December 2007 marked the beginning of two months of unprecedented violence across Kenya in the wake of controversial presidential elections. It was one of the country’s most severe human rights crises since independence, and left 1,200 people dead and 600,000 more displaced.
Before then, 27-year-old Samuel Karita had seen little violence in his life. But witnessing young people set fire to buildings and hold running battles in the streets changed the course of his life.
“I couldn’t help seeing young people as both the biggest perpetrators and the biggest victims,” he says. “They were being killed in the saga. I felt that young people were being used.”
His anguish sowed the seeds of an idea to bring change by working with young people. By 2011, he and some friends had started a club called the Disaster Management Association, with the aim of ensuring the violence of 2007 would never happen again.
The club quickly proved a popular idea with disenfranchised youths, and over the next year the idea grew, inspiring Samuel to set up further clubs and begin a Peace Ambassadors’ project. And then things really started to take off.
“So far we have peace clubs in over 30 institutions in colleges and universities, with 5,000 active volunteers. We are now in Zambia, Malawi, and Nigeria and are beginning to move into Ghana.”
“We are also the first young people in a learning institution to work hand-in-hand with the Kenyan police. For a long time, there has been an attitude of suspicion between young people and the police, so we saw the need to rectify that. At the moment, any project we have at the community level, the police are willing to work alongside us, to promote sustainable peace within society,” he says.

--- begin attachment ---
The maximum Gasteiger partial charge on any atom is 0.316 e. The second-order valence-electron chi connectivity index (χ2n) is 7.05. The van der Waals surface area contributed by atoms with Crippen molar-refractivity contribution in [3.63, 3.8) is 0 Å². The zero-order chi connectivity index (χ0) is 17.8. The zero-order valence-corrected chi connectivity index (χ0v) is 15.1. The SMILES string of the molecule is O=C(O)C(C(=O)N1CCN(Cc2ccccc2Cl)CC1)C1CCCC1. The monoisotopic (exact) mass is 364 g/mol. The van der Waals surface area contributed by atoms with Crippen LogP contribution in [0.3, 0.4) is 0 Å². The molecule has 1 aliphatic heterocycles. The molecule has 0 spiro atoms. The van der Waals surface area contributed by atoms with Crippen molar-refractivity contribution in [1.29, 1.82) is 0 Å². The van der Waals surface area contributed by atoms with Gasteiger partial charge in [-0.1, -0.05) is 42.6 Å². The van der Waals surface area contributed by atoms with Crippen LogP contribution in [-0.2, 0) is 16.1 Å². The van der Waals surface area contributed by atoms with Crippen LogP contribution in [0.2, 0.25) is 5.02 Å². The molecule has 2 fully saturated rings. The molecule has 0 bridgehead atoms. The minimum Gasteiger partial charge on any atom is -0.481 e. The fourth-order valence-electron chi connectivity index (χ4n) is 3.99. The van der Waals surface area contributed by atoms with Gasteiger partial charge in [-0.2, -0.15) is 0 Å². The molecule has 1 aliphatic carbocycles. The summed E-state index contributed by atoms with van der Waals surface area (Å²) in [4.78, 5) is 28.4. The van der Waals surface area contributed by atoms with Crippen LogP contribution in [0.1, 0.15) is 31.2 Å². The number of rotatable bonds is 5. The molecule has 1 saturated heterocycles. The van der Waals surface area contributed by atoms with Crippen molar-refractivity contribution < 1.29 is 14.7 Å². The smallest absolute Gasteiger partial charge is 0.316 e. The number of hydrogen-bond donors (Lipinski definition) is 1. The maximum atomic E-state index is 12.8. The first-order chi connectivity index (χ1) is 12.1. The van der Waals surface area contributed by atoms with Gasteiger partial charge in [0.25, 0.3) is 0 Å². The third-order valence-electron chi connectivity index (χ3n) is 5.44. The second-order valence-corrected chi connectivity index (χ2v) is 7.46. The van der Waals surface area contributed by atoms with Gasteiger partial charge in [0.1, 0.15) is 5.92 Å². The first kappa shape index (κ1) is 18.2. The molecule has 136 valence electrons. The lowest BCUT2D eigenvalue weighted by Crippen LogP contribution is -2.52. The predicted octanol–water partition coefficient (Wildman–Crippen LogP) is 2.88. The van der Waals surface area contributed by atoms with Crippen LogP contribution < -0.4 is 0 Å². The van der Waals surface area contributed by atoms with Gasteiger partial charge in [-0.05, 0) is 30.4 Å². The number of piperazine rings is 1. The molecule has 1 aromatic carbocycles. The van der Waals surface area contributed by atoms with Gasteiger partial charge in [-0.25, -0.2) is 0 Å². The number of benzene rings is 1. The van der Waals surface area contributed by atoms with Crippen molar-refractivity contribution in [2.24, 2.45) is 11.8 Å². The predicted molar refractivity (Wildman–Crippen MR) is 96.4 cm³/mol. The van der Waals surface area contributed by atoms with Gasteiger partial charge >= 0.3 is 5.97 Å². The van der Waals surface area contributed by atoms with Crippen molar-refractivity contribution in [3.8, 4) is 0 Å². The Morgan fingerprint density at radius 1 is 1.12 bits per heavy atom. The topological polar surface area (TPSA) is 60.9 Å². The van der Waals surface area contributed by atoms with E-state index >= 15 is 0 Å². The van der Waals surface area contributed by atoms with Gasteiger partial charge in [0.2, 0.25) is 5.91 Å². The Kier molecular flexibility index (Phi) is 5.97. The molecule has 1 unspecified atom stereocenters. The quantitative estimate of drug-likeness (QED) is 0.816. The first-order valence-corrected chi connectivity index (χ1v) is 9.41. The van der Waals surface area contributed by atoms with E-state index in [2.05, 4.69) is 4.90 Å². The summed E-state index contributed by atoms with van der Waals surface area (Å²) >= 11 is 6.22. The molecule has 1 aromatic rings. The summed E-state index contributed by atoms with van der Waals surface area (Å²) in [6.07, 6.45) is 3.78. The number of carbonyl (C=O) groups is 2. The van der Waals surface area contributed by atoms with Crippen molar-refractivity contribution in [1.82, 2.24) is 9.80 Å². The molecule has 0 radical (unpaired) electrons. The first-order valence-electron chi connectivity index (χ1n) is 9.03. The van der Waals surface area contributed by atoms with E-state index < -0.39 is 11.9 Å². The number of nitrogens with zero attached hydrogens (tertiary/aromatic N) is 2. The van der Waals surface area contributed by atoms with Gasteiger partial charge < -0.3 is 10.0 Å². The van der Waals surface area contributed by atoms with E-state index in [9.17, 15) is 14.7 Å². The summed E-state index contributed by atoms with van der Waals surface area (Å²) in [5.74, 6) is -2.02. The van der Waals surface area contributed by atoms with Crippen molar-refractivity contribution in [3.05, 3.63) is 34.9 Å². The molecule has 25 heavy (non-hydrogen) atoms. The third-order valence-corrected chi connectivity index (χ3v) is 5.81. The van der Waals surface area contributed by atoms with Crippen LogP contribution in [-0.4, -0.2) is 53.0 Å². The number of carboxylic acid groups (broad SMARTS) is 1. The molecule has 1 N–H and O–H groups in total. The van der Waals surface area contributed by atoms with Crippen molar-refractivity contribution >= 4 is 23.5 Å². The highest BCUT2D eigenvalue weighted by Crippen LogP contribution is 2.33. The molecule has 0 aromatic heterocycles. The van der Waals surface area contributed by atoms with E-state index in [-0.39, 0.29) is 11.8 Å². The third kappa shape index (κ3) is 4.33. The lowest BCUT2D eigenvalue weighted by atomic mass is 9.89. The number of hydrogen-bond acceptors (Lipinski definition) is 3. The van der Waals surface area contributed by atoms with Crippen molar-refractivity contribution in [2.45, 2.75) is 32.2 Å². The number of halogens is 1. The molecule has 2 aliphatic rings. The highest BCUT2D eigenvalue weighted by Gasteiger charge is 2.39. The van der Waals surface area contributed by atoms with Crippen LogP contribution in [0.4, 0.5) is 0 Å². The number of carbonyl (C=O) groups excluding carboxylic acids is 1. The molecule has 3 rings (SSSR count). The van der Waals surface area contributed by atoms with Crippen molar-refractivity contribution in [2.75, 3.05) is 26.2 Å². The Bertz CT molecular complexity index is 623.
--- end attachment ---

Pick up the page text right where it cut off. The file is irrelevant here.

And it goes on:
Samuel says peace clubs are so important, “Education that does not change the minds of people is no different than the shirt you wear in the morning and remove in the evening. It must go beyond and change the communities we live in.”
He is keenly aware that without young people learning to live together and accept each other’s diverse backgrounds, they will remain vulnerable to manipulation by those who wish to fuel violence. The peace clubs now partner with various local organisations to train young people with technical skills and empower them to be change-makers in their communities.
The Peace Ambassadors’ Clubs also have a mentoring programme in which they pair university students with high school students, they now mentors more than 500 students.
Samuel says that the biggest challenge they have is engaging the political class. “We need the politicians to put aside their personal interest and work together for the benefit of our entire society, despite their ethnic background and political interests.”
If they could do this, and commit resources to the work that Samuel has been doing, then the fallout of the 2007 elections would never have to be repeated. In the meantime, Samuel will keep up with his own commitment to bringing peace. “I plan to continue mentoring young people to bring out the best in them, for peace and cohesion in our country.”